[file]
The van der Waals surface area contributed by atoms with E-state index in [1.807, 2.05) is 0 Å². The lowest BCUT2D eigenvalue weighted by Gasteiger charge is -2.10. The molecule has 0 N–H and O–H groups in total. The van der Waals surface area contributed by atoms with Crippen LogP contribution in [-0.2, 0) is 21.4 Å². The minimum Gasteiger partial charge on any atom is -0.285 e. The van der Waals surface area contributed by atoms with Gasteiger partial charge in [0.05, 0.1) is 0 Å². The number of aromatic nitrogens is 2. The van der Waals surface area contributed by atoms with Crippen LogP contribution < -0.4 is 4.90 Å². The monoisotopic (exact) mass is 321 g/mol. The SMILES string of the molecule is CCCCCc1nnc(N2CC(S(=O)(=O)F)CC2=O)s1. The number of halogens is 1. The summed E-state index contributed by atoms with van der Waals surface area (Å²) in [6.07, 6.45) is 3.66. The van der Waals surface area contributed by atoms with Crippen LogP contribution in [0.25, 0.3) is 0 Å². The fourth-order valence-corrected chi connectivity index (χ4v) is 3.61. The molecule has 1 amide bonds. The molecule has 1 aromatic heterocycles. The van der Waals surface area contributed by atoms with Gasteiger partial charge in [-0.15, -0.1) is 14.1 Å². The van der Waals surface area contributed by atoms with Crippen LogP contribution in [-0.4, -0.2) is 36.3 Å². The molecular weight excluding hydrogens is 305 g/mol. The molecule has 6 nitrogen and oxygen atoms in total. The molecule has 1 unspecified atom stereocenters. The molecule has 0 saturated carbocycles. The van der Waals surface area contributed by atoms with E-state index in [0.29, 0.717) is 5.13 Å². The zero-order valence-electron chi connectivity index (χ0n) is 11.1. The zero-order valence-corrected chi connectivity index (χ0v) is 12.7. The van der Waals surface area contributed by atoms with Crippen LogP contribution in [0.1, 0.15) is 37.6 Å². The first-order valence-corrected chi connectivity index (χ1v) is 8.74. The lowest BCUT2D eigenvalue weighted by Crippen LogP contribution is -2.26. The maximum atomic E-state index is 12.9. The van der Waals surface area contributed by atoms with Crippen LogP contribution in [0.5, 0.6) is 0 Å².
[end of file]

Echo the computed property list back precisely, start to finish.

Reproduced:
The van der Waals surface area contributed by atoms with E-state index in [1.807, 2.05) is 0 Å². The lowest BCUT2D eigenvalue weighted by Gasteiger charge is -2.10. The molecule has 0 N–H and O–H groups in total. The van der Waals surface area contributed by atoms with Crippen LogP contribution in [-0.2, 0) is 21.4 Å². The minimum Gasteiger partial charge on any atom is -0.285 e. The van der Waals surface area contributed by atoms with Gasteiger partial charge in [0.05, 0.1) is 0 Å². The number of aromatic nitrogens is 2. The van der Waals surface area contributed by atoms with Crippen LogP contribution < -0.4 is 4.90 Å². The monoisotopic (exact) mass is 321 g/mol. The SMILES string of the molecule is CCCCCc1nnc(N2CC(S(=O)(=O)F)CC2=O)s1. The number of halogens is 1. The summed E-state index contributed by atoms with van der Waals surface area (Å²) in [6.07, 6.45) is 3.66. The van der Waals surface area contributed by atoms with Crippen LogP contribution in [0.25, 0.3) is 0 Å². The fourth-order valence-corrected chi connectivity index (χ4v) is 3.61. The molecule has 1 amide bonds. The molecule has 1 aromatic heterocycles. The van der Waals surface area contributed by atoms with Gasteiger partial charge in [-0.15, -0.1) is 14.1 Å². The van der Waals surface area contributed by atoms with Crippen LogP contribution in [-0.4, -0.2) is 36.3 Å². The molecular weight excluding hydrogens is 305 g/mol. The molecule has 6 nitrogen and oxygen atoms in total. The molecule has 1 unspecified atom stereocenters. The molecule has 0 saturated carbocycles. The van der Waals surface area contributed by atoms with E-state index in [0.29, 0.717) is 5.13 Å². The zero-order valence-electron chi connectivity index (χ0n) is 11.1. The zero-order valence-corrected chi connectivity index (χ0v) is 12.7. The van der Waals surface area contributed by atoms with Crippen LogP contribution in [0.1, 0.15) is 37.6 Å². The first-order valence-corrected chi connectivity index (χ1v) is 8.74. The lowest BCUT2D eigenvalue weighted by Crippen LogP contribution is -2.26. The maximum atomic E-state index is 12.9. The van der Waals surface area contributed by atoms with Crippen LogP contribution in [0.5, 0.6) is 0 Å².